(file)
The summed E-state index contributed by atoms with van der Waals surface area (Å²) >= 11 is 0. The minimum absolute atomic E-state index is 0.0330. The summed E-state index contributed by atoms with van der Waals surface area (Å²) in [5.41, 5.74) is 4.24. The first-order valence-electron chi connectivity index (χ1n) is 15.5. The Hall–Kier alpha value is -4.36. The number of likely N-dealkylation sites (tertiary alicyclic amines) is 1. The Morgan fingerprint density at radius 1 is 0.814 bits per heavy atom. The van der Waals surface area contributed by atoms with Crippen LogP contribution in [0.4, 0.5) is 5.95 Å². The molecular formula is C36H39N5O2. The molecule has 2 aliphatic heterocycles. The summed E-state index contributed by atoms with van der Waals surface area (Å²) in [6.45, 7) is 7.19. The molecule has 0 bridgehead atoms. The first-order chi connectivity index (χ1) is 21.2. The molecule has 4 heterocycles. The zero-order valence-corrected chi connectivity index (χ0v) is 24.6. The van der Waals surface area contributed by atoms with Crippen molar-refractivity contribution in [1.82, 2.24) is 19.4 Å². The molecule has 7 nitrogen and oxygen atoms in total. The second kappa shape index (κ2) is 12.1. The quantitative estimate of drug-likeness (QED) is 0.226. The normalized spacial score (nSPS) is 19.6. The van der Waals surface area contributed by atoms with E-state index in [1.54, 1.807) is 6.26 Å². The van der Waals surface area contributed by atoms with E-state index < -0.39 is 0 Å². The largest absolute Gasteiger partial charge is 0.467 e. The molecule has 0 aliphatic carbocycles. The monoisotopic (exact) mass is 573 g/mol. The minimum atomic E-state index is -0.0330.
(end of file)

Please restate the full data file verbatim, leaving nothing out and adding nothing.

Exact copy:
The summed E-state index contributed by atoms with van der Waals surface area (Å²) >= 11 is 0. The minimum absolute atomic E-state index is 0.0330. The summed E-state index contributed by atoms with van der Waals surface area (Å²) in [5.41, 5.74) is 4.24. The first-order valence-electron chi connectivity index (χ1n) is 15.5. The Hall–Kier alpha value is -4.36. The number of likely N-dealkylation sites (tertiary alicyclic amines) is 1. The Morgan fingerprint density at radius 1 is 0.814 bits per heavy atom. The van der Waals surface area contributed by atoms with Crippen LogP contribution in [0.4, 0.5) is 5.95 Å². The molecular formula is C36H39N5O2. The molecule has 2 aliphatic heterocycles. The summed E-state index contributed by atoms with van der Waals surface area (Å²) in [6.45, 7) is 7.19. The molecule has 0 bridgehead atoms. The first-order chi connectivity index (χ1) is 21.2. The molecule has 4 heterocycles. The zero-order valence-corrected chi connectivity index (χ0v) is 24.6. The van der Waals surface area contributed by atoms with Crippen molar-refractivity contribution in [1.82, 2.24) is 19.4 Å². The molecule has 7 nitrogen and oxygen atoms in total. The second kappa shape index (κ2) is 12.1. The quantitative estimate of drug-likeness (QED) is 0.226. The normalized spacial score (nSPS) is 19.6. The van der Waals surface area contributed by atoms with E-state index in [1.54, 1.807) is 6.26 Å². The van der Waals surface area contributed by atoms with E-state index < -0.39 is 0 Å². The largest absolute Gasteiger partial charge is 0.467 e. The molecule has 0 aliphatic carbocycles. The monoisotopic (exact) mass is 573 g/mol. The minimum atomic E-state index is -0.0330.